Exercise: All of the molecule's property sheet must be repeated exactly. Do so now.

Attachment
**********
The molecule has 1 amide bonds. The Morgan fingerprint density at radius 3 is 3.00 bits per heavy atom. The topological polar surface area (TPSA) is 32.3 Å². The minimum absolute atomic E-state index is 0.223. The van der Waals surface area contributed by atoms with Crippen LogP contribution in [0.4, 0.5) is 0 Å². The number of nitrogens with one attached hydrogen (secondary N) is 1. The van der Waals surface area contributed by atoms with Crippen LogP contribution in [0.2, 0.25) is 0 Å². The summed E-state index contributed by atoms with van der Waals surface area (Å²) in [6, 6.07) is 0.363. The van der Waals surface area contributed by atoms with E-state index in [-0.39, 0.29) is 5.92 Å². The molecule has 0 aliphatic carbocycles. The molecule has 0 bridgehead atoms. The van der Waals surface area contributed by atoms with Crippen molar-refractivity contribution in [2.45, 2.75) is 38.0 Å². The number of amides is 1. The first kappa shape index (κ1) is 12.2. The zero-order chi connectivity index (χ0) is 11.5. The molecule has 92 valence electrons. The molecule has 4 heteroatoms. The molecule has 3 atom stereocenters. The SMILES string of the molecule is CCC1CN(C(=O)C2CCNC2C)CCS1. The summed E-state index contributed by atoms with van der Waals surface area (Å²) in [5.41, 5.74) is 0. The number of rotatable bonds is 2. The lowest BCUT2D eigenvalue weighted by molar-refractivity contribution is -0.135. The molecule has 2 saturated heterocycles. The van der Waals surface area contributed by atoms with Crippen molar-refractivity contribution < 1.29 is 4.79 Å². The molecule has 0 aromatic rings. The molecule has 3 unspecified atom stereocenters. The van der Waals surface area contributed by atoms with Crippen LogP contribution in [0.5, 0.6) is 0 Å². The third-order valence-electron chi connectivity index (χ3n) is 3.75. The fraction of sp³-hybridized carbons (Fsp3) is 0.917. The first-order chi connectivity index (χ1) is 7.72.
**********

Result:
The molecule has 1 amide bonds. The Morgan fingerprint density at radius 3 is 3.00 bits per heavy atom. The topological polar surface area (TPSA) is 32.3 Å². The minimum absolute atomic E-state index is 0.223. The van der Waals surface area contributed by atoms with Crippen LogP contribution in [0.4, 0.5) is 0 Å². The number of nitrogens with one attached hydrogen (secondary N) is 1. The van der Waals surface area contributed by atoms with Crippen LogP contribution in [0.2, 0.25) is 0 Å². The summed E-state index contributed by atoms with van der Waals surface area (Å²) in [6, 6.07) is 0.363. The van der Waals surface area contributed by atoms with E-state index in [-0.39, 0.29) is 5.92 Å². The molecule has 0 aliphatic carbocycles. The molecule has 0 bridgehead atoms. The van der Waals surface area contributed by atoms with Crippen molar-refractivity contribution in [2.45, 2.75) is 38.0 Å². The number of amides is 1. The first kappa shape index (κ1) is 12.2. The zero-order chi connectivity index (χ0) is 11.5. The molecule has 92 valence electrons. The molecule has 4 heteroatoms. The molecule has 3 atom stereocenters. The SMILES string of the molecule is CCC1CN(C(=O)C2CCNC2C)CCS1. The summed E-state index contributed by atoms with van der Waals surface area (Å²) in [5.41, 5.74) is 0. The number of rotatable bonds is 2. The lowest BCUT2D eigenvalue weighted by molar-refractivity contribution is -0.135. The molecule has 2 saturated heterocycles. The van der Waals surface area contributed by atoms with Crippen molar-refractivity contribution < 1.29 is 4.79 Å². The molecule has 0 aromatic rings. The molecule has 3 unspecified atom stereocenters. The van der Waals surface area contributed by atoms with Crippen LogP contribution in [0.5, 0.6) is 0 Å². The third-order valence-electron chi connectivity index (χ3n) is 3.75. The fraction of sp³-hybridized carbons (Fsp3) is 0.917. The first-order chi connectivity index (χ1) is 7.72.